The Ceremonial Mask of Sutton Hoo via Pinterest
Weekly Web Links:
- And you thought they were created by Hollywood…a medieval manuscript appears to tell a story containing evidence of zombies.
- There’s tons of information on duels in the wild west but here’s a record of some of the more unique ones.
- A study has shown that the sudden development in cultural and technological progress roughly 50,000 years ago may have been due to a drop in testosterone levels that occurred around that time.
- It looks like the earliest evidence of a large-scale war, dated to roughly 13,000 years ago, has been found in the Sudan.
- Beer. Archaeology. Somehow I don’t think any other information is needed; this is my dream job.
Historical Book Review for the Week:
The Cello Suites by Eric Siblin
This book is fantastic, and beautiful, and wonderful, and everyone should turn off their computers or phones or whatever and go read it immediately. Eric Siblin has an absolutely remarkable way with words and phrases that allow you to feel as though you are wandering through the old streets of Barcelona, or walking the quite halls of a university, or sitting in the middle of an auditorium listening to one of the most underrated instruments in the world working through some of the most challenging music ever written for them.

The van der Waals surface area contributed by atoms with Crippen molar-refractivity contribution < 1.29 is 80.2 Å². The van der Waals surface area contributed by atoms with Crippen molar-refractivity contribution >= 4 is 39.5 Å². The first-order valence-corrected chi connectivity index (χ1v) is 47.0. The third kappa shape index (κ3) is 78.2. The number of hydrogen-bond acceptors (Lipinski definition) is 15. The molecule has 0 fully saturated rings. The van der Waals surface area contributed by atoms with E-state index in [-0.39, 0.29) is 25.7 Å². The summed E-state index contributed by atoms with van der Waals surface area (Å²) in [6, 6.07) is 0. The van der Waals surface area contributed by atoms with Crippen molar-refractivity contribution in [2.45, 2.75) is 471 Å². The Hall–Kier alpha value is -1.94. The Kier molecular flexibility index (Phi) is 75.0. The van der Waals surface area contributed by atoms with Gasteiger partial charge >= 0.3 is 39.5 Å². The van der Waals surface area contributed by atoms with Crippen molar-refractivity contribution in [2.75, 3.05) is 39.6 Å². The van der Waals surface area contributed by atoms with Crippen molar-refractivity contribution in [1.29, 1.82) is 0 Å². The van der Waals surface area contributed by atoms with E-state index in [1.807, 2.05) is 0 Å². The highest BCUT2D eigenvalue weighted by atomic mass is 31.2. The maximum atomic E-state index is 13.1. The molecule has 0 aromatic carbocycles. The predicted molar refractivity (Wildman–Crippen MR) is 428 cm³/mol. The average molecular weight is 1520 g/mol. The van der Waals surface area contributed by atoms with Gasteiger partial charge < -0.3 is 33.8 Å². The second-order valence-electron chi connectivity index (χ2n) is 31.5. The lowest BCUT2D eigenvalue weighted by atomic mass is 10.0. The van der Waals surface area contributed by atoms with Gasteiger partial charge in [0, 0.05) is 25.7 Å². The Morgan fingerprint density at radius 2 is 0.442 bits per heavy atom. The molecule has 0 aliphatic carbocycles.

As the title suggests, the subject of the book itself are the cello suites which were composed by Bach sometime in the early 1700’s. These suites are widely considered to be some of the most frequently performed and, therefore, recognizable pieces ever written for the solo cello; an instrument which is often relegated to a supporting role in symphonies. The narrative of the book itself covers three significant periods in the life of these musical compositions; the story of Johann Sebastian Bach and his musical manuscripts is obviously the first, the second is the story of Pablo Casals in the late 19th century and the rediscovery of this music, and finally the author’s own story of his experience and infatuation with this music and his quest to discover its history.
In addition to being an incredibly interesting read and exceptionally written, it is also clear, through numerous little details, that a great deal of thought and care went into the layout and preparation of this book. The narrative jumps back and forth through the three different time periods (rather than tell each one separately and chronologically) and, while this could have resulted in a confusing mess, it has instead been done in such a way as to increase the clarity of the story and to emphasize the connections between the three time periods.
As I said at the beginning, read this book as soon as the opportunity allows, ideally with the cello suites playing in the background.